I think it's a very ugly house! ;D

56
The Tudors / Re: Catherine of Aragon
« on: April 10, 2007, 06:13:34 PM »
Hi FaithWhiteRose!

David Starkey thinks that she wasn't the submissive type - sounds quite convincing to me! H equotes the letters she sent to Henry while he was invading France in 1514, quite the opposite to the usual submissive Katherine!

57
The Windsors / Re: favourite grand child of Queen Victoria?
« on: April 10, 2007, 05:53:44 PM »
Yes, I agree that she may have become disenchanted with his traits of character - she was all too well aware of the Crown Princess's early inexperience as a mother , which soured her relationship with her elder children. I think that the early favourite never quite loses that palce in his grandmother's heart. The deathbed scene confirms this in my opinion.

Victoria was very fond of her younger grandchildren, the sons of Princess Beatrice. I was at Balmoral (a tourist!) a couple of years ago. Ther is a small bungalow in the grounds which was used by Alexander (Drino) of Battenburg when he was on holiday from school. I had the idea that this boy was a particular pet of the old queen.  :)

58
The Windsors / Re: favourite grand child of Queen Victoria?
« on: April 09, 2007, 02:14:17 PM »
The first grandchild is often a special favourite - often against the better judgement of the grandparent, so my bet is that the Kaiser always had first place in Victoria's heart. Wilhelm and Charlotte were the only grandchildren who met the Prince Consort. Surely this would have made a difference (I'm a first grandchild myself, so I know this!). So I agree with Guinastasia.

I think there is a difference between the "favourite" grandchild and the ones that she got on with on a personal level like Victoria of Battenberg and "Thora". She was fond of them but they were not the favourite. I also have the feeling that the queen was not quite as keen on Alix after her marriage to the Russian Tsar as she had been before. As Alix burnt their correspondence we can't really be sure of this, however.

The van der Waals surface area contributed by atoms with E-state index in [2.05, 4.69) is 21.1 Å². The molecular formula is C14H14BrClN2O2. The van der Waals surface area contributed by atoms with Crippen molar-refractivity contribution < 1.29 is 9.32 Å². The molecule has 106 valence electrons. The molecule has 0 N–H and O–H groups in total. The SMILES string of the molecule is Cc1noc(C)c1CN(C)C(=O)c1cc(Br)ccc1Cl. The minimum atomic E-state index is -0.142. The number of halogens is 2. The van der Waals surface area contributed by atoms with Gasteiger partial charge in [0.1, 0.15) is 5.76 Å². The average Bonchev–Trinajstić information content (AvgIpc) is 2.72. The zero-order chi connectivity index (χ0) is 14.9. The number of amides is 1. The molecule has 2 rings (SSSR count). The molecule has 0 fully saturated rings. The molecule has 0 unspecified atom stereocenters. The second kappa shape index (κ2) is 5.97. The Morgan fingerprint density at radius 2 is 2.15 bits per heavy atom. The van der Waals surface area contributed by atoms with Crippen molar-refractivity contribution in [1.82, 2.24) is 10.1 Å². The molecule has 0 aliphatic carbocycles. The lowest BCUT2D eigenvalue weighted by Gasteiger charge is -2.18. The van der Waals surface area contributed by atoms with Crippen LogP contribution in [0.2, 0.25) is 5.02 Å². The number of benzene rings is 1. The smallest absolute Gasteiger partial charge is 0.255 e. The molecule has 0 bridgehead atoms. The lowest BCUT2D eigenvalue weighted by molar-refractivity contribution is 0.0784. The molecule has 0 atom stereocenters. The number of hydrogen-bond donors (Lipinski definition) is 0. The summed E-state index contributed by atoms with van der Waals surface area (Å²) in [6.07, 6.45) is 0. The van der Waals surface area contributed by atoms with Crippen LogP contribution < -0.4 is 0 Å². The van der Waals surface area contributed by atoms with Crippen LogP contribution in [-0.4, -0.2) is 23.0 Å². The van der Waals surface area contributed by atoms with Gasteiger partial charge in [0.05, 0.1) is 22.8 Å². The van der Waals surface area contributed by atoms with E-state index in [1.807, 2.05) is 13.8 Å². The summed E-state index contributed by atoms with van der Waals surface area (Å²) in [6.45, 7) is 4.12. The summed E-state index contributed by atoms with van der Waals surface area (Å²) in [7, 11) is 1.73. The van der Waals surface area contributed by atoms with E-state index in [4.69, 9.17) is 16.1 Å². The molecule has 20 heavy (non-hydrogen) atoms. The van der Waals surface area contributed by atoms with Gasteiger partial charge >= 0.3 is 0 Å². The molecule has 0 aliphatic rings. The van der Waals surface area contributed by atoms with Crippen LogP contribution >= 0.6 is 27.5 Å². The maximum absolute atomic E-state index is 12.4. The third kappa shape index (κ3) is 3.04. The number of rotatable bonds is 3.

59
The Windsors / Re: The Mitfords
« on: April 09, 2007, 02:00:03 PM »
Thanks, GD Ella for all the photos. I particularly like the last one of the duchess! I agree they were all a bit awful really. There are a lot of very amusing stories about them though. I was laughing recently at an account by Jessica of their schooldays. They didn't go to school, of course, but were educated by a succession of governesses. One of the less successful choices took the girls up to London for the day and taught them how to shoplift!  :)

60
The Windsors / Re: The Mitfords
« on: April 09, 2007, 07:04:42 AM »
I can't think of much good to say about Diana and Unity. Diana was on "Desert Island Discs" a few years ago and was totally unrepentant about her support for Hitler.....

The Duchess of Devonshire. I'm not sure she's exactly Britain's Martha Stewart (unlike Diana she has never seen the inside of a prison), however, she did publish a cookery book. It contained helpful tips for preparing game ("get the gamekeeper to fetch a brace of fine pheasants...). There was also a fascinating book on gardening at Chatsworth.

Jessica Mitford had an interesting life, fighting with the Republicans in Spain during the Civil War. She and her husband had to fill in their occupations before joining up. So they wrote down "Labrador" because that was her favourite kind of dog. Luckily it was the right answer. She was a memeber of the Communist Party in the US.

I enjoyed Nancy Mitfords books, especially "Love in a Cold Climate", with it's array of appalling characters, worst of which must surely be the abominable Lady Mountdore. Talking about her time as Vicereine of India:

"Well, actually they (the Indians) worshipped us.... and we deserved it too. I can honestly say we put India on the map. Before we went there none of our friends had even heard of it!"

Nancy's humour has a bitter (and snobbish) edge to it though.

So maybe Pam was the best of the bunch (I think there was a brother too).